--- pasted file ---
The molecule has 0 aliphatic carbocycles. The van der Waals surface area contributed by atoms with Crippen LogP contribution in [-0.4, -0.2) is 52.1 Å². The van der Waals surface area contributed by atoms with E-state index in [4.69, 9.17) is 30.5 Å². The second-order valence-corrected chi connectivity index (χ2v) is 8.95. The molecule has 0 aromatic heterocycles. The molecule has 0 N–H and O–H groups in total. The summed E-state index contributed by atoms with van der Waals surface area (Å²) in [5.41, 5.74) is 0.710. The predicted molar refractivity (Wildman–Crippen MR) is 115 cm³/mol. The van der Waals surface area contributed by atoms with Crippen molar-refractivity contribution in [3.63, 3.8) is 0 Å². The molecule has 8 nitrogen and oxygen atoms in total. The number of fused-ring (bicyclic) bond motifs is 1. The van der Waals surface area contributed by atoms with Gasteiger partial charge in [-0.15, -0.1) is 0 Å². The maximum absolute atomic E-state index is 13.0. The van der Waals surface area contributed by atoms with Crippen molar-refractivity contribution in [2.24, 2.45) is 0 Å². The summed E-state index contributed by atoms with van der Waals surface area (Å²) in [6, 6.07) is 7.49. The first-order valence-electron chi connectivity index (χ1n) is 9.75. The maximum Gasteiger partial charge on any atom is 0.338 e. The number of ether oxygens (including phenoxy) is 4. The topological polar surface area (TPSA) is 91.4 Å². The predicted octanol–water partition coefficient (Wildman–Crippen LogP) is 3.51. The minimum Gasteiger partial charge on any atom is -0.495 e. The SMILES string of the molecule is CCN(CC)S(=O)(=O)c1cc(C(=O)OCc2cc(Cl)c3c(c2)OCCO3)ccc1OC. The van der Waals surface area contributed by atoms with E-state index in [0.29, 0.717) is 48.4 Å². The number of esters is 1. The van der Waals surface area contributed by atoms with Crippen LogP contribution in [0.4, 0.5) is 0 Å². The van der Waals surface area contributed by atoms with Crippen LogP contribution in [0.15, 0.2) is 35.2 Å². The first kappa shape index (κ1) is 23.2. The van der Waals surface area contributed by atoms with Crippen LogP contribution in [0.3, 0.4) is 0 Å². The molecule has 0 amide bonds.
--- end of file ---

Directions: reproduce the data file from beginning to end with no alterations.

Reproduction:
The molecule has 0 aliphatic carbocycles. The van der Waals surface area contributed by atoms with Crippen LogP contribution in [-0.4, -0.2) is 52.1 Å². The van der Waals surface area contributed by atoms with E-state index in [4.69, 9.17) is 30.5 Å². The second-order valence-corrected chi connectivity index (χ2v) is 8.95. The molecule has 0 aromatic heterocycles. The molecule has 0 N–H and O–H groups in total. The summed E-state index contributed by atoms with van der Waals surface area (Å²) in [5.41, 5.74) is 0.710. The predicted molar refractivity (Wildman–Crippen MR) is 115 cm³/mol. The van der Waals surface area contributed by atoms with Crippen molar-refractivity contribution in [3.63, 3.8) is 0 Å². The molecule has 8 nitrogen and oxygen atoms in total. The number of fused-ring (bicyclic) bond motifs is 1. The van der Waals surface area contributed by atoms with Gasteiger partial charge in [-0.15, -0.1) is 0 Å². The maximum absolute atomic E-state index is 13.0. The van der Waals surface area contributed by atoms with Crippen molar-refractivity contribution in [2.24, 2.45) is 0 Å². The summed E-state index contributed by atoms with van der Waals surface area (Å²) in [6, 6.07) is 7.49. The first-order valence-electron chi connectivity index (χ1n) is 9.75. The maximum Gasteiger partial charge on any atom is 0.338 e. The number of ether oxygens (including phenoxy) is 4. The topological polar surface area (TPSA) is 91.4 Å². The predicted octanol–water partition coefficient (Wildman–Crippen LogP) is 3.51. The minimum Gasteiger partial charge on any atom is -0.495 e. The SMILES string of the molecule is CCN(CC)S(=O)(=O)c1cc(C(=O)OCc2cc(Cl)c3c(c2)OCCO3)ccc1OC. The van der Waals surface area contributed by atoms with E-state index in [0.29, 0.717) is 48.4 Å². The number of esters is 1. The van der Waals surface area contributed by atoms with Crippen LogP contribution in [0.4, 0.5) is 0 Å². The van der Waals surface area contributed by atoms with Crippen LogP contribution in [0.15, 0.2) is 35.2 Å². The first kappa shape index (κ1) is 23.2. The van der Waals surface area contributed by atoms with Crippen LogP contribution in [0.3, 0.4) is 0 Å². The molecule has 0 amide bonds.